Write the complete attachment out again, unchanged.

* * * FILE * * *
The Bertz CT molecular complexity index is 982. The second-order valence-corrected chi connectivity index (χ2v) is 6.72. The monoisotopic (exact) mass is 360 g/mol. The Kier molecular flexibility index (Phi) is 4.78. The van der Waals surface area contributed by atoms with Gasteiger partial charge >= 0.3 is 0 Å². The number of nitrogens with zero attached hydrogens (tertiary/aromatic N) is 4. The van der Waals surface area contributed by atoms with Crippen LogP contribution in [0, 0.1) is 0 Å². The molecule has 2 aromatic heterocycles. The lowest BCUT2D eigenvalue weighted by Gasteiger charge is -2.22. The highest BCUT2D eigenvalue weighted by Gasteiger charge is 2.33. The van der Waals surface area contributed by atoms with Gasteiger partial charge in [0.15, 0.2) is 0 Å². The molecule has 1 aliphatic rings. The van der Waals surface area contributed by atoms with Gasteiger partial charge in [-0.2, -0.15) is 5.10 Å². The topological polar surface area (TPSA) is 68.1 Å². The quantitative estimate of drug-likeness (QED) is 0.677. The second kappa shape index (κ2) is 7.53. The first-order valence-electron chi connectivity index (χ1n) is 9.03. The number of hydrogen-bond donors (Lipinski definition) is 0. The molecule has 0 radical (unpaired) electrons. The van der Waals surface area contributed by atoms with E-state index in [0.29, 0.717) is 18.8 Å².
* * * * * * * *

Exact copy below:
The Bertz CT molecular complexity index is 982. The second-order valence-corrected chi connectivity index (χ2v) is 6.72. The monoisotopic (exact) mass is 360 g/mol. The Kier molecular flexibility index (Phi) is 4.78. The van der Waals surface area contributed by atoms with Gasteiger partial charge >= 0.3 is 0 Å². The number of nitrogens with zero attached hydrogens (tertiary/aromatic N) is 4. The van der Waals surface area contributed by atoms with Crippen LogP contribution in [0, 0.1) is 0 Å². The molecule has 2 aromatic heterocycles. The lowest BCUT2D eigenvalue weighted by Gasteiger charge is -2.22. The highest BCUT2D eigenvalue weighted by Gasteiger charge is 2.33. The van der Waals surface area contributed by atoms with Gasteiger partial charge in [0.15, 0.2) is 0 Å². The molecule has 1 aliphatic rings. The van der Waals surface area contributed by atoms with Gasteiger partial charge in [-0.2, -0.15) is 5.10 Å². The topological polar surface area (TPSA) is 68.1 Å². The quantitative estimate of drug-likeness (QED) is 0.677. The second kappa shape index (κ2) is 7.53. The first-order valence-electron chi connectivity index (χ1n) is 9.03. The number of hydrogen-bond donors (Lipinski definition) is 0. The molecule has 0 radical (unpaired) electrons. The van der Waals surface area contributed by atoms with E-state index in [0.29, 0.717) is 18.8 Å².